I have passed SunTrust Plaza many times on my walks to and from Downtown Atlanta. The 60-story building is Atlanta’s second tallest, so it tends to demand your attention.
When walking I overlook verticals and focus on the horizon, like most people, to avoid stumbling into traffic or crashing into my fellow pedestrians. SunTrust Plaza doesn’t disappoint from the the ground either. The greenspace and courtyard sculptures at 343 Peachtree Street are a welcomed break in the concrete jungle as you’re leaving downtown.
Ground broke on the office building, greenery, statues, and fountains at SunTrust Plaza in 1989 and was completed in 1992. However, in order to make way for the new, Atlanta lost a building that was only a decade away from celebrating its centennial. That building was the Farlinger.
Built in 1898, the building gets its name from the original owner, Alex W. Farlinger. As Atlanta’s first large scale retail grocer, Farlinger envisioned “the model grocery store in the United States” for the lower level of the Farlinger. Above the grocery would be three floors of “French flats”, each with its own bath.
The architect, George W. Laine, would create Atlanta’s first apartment house in the Farlinger. Built at a cost of $42,000, the building would also become the first multi-use building in the city. In addition to the grocery store on the lower level, the first floor included a reception room for the wealthy female patrons. Inside the reception area, ladies could write letters, play the grand piano, or sip a cup of tea while clerks filled their orders. The Farlinger also included a fancy fourth-floor restaurant and an elaborate rooftop garden.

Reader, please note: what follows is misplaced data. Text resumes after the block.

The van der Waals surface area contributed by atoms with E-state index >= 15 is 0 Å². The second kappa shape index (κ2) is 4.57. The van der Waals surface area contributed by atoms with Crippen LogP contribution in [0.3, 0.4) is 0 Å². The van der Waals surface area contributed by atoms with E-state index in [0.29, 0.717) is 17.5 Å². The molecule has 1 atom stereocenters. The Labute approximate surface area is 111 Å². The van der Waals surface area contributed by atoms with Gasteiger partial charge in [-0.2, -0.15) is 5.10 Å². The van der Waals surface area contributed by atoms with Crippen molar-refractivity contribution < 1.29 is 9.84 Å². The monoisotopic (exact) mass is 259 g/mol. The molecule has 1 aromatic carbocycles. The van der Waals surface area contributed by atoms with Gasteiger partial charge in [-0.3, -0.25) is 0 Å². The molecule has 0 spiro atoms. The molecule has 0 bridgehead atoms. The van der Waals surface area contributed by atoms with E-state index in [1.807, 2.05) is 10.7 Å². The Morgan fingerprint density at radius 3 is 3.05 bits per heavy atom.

The building was sold for $125,000 in 1910 and remained apartment for about the next 20 years. By 1931, the Farlinger was converted to the Frances Hotel. The 51-room hotel thrived for decades, but as time moved on, so did the upscale patrons. The once thriving central business district saw residents and customers flocking to the suburbs.
By the late-70s, strip clubs and peep shows became prominent on the block. Prostitution and homelessness became commonplace in the area. The Frances Hotel now catered to extended stay guests with rooms going for $9.72 per night and $55 per week in 1984.
Atlanta preservationists fought to keep the Farlinger from demolition by adding the building to the National Register of Historic Places. Even so, the addition of the building to the prestigious list did not guarantee safety from the wrecking ball.
By the mid 80s, the Farlinger had become an abandoned building and “a haven for the homeless”. With a non-working sprinkler system, a 1988 fire sealed the fate of the four-story icon and the building was razed the same year.
Out with the old and in with the new.